Americans Cease To See Russia as an Ally: The Resurgence of Inimical Attitudes

The conflict in Syria, the fact that Moscow provided refuge to Snowden and the restriction of gay and lesbian rights all resulted in a situation whereby the attitudes toward Russia in the U.S. took a turn for the worse.

Perception of Russia as an inimical state is re-emerging in America.

For the first time in the last 15 years, the majority of Americans consider Russia an inimical, unfriendly state rather than an ally or a friend, according to a public opinion survey conducted by Gallup. The survey also indicates that such change in American consciousness occurred mainly over the last three months.

For the first time since Vladimir Putin’s ascent to power in 2000, the survey revealed that the majority of Americans currently have negative attitudes toward the Russian leader.

The survey was conducted over Sept. 15 and 16, soon after the contribution made by Russia (and Putin in particular) in reaching the agreement about the abolishment of the Syrian chemical weapons supply; as a result, military operations the U.S. was planning against Syria were prevented.

From 1999 onward, Americans considered Russia an allied or friendly country rather than an enemy. Even as recently as this June, 52 percent of American citizens maintained positive attitudes toward Russia. However, three months later this indicator dropped to 44 percent. Moreover, 50 percent of respondents developed negative attitudes toward Russia.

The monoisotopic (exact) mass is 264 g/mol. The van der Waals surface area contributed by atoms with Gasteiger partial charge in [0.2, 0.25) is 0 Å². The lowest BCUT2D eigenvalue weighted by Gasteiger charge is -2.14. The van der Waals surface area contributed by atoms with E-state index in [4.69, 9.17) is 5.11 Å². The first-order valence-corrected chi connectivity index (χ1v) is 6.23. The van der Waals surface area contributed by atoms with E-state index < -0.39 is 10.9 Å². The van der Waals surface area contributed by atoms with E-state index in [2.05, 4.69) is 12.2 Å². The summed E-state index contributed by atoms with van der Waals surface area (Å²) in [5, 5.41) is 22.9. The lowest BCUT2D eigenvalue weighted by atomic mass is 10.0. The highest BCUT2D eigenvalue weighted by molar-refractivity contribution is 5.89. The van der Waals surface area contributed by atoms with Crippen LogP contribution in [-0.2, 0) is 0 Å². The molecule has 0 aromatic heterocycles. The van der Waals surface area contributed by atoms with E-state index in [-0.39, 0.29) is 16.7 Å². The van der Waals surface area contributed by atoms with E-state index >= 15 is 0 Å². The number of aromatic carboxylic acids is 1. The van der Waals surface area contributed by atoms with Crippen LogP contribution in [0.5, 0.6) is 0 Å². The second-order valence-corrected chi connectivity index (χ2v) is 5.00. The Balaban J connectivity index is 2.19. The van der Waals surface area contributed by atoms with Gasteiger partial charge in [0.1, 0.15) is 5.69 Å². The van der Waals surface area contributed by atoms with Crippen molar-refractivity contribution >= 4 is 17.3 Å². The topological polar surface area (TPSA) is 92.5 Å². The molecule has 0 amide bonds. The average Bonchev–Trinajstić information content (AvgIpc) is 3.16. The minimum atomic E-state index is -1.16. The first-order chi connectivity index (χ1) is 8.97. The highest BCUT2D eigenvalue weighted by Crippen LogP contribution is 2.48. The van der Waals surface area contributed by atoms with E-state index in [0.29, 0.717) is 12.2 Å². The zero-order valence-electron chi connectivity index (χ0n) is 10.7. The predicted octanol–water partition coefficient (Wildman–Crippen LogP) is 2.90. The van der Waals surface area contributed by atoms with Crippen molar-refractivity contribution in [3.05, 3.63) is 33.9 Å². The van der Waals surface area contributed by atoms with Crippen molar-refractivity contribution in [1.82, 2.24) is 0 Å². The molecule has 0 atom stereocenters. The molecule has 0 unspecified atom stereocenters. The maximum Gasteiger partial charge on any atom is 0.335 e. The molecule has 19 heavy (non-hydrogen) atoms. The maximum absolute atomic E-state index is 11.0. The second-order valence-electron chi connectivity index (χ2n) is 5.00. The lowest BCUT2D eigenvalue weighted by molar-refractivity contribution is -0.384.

The worsening of opinions occurred as a consequence of a series of international events in which Russia was involved — not only the conflict in Syria, but also the fact that Russia provided temporary refuge to former National Security Agency (NSA) contractor Edward Snowden, as well as imposed restrictions to gay and lesbian rights. In addition, The New York Times published an article last week in which President Putin leveled sharp criticism against U.S. foreign policy and declared Barack Obama’s statement about the exceptionality of the American nation very dangerous.

The index of positive perception of Russia was at its highest point of 73 percent in 2006, during Putin’s second presidential term.

Now, however, Americans are much less favorable toward Putin. Only 19 percent of respondents declared a positive perception of the Russian leader, whereas as many as 54 percent of them express negative opinions of him.

Despite the growth of anti-Russian and anti-Putin attitudes, the majority of Americans (72 percent) support the Russian plan for the abolition of the chemical weapons supply in Syria. Only 18 percent of Americans oppose this plan. At the same time, 50 percent of respondents declared that Putin’s actions were in the interests of America, while 36 percent had an opposite opinion.

Thus, the intensification of negative attitudes toward Russia suggests that it is the Russian position in Snowden’s case and the country’s policy regarding gay and lesbian rights that influenced the opinions of Americans, rather than the Russian contribution to the recent Syrian negotiations. The same survey revealed that 64 percent of Americans are aware of the fact that Russia provided refuge to Snowden were against this decision; only 25 percent supported Moscow’s actions.

In June, Russian authorities approved a law that banned “propaganda of homosexuality” and resulted in a series of arrests of LGBT activists. Despite the fact that 45 percent of Americans did not know that this was the case, those aware of this legislation oppose Russian policy in relation to sexual minorities in 69 percent of cases, while only 13 percent support it.

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